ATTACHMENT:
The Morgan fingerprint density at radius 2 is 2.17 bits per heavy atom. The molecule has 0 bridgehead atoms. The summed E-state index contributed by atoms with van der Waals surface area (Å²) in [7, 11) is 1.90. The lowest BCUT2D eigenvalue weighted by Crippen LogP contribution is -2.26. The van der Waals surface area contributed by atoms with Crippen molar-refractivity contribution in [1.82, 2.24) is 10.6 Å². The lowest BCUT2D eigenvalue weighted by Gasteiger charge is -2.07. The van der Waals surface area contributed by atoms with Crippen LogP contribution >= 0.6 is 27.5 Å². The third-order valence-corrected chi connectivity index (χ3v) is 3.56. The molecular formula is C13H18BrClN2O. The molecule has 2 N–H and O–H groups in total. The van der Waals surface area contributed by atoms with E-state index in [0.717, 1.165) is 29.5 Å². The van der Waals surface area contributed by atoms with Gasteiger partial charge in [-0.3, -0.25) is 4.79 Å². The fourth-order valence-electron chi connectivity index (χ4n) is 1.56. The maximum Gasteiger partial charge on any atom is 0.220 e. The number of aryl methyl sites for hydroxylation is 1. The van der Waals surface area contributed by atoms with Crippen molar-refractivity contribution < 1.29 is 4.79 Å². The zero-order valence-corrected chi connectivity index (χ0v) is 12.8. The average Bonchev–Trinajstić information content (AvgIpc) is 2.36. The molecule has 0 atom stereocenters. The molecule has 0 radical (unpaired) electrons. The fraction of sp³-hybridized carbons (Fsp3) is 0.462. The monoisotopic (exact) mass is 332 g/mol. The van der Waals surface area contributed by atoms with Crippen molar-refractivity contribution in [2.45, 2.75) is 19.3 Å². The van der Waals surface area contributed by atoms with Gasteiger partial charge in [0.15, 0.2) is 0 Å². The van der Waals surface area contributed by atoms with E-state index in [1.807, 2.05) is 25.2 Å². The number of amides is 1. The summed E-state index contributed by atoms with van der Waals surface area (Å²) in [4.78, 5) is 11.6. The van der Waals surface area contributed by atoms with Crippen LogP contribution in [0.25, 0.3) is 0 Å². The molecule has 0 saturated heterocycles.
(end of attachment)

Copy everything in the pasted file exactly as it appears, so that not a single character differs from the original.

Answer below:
The Morgan fingerprint density at radius 2 is 2.17 bits per heavy atom. The molecule has 0 bridgehead atoms. The summed E-state index contributed by atoms with van der Waals surface area (Å²) in [7, 11) is 1.90. The lowest BCUT2D eigenvalue weighted by Crippen LogP contribution is -2.26. The van der Waals surface area contributed by atoms with Crippen molar-refractivity contribution in [1.82, 2.24) is 10.6 Å². The lowest BCUT2D eigenvalue weighted by Gasteiger charge is -2.07. The van der Waals surface area contributed by atoms with Crippen LogP contribution >= 0.6 is 27.5 Å². The third-order valence-corrected chi connectivity index (χ3v) is 3.56. The molecular formula is C13H18BrClN2O. The molecule has 2 N–H and O–H groups in total. The van der Waals surface area contributed by atoms with E-state index in [0.717, 1.165) is 29.5 Å². The van der Waals surface area contributed by atoms with Gasteiger partial charge in [-0.3, -0.25) is 4.79 Å². The fourth-order valence-electron chi connectivity index (χ4n) is 1.56. The maximum Gasteiger partial charge on any atom is 0.220 e. The number of aryl methyl sites for hydroxylation is 1. The van der Waals surface area contributed by atoms with Crippen molar-refractivity contribution < 1.29 is 4.79 Å². The zero-order valence-corrected chi connectivity index (χ0v) is 12.8. The average Bonchev–Trinajstić information content (AvgIpc) is 2.36. The molecule has 0 atom stereocenters. The molecule has 0 radical (unpaired) electrons. The fraction of sp³-hybridized carbons (Fsp3) is 0.462. The monoisotopic (exact) mass is 332 g/mol. The van der Waals surface area contributed by atoms with Crippen molar-refractivity contribution in [2.45, 2.75) is 19.3 Å². The van der Waals surface area contributed by atoms with Gasteiger partial charge in [0.15, 0.2) is 0 Å². The van der Waals surface area contributed by atoms with E-state index in [1.807, 2.05) is 25.2 Å². The number of amides is 1. The summed E-state index contributed by atoms with van der Waals surface area (Å²) in [4.78, 5) is 11.6. The van der Waals surface area contributed by atoms with Crippen LogP contribution in [0.25, 0.3) is 0 Å². The molecule has 0 saturated heterocycles.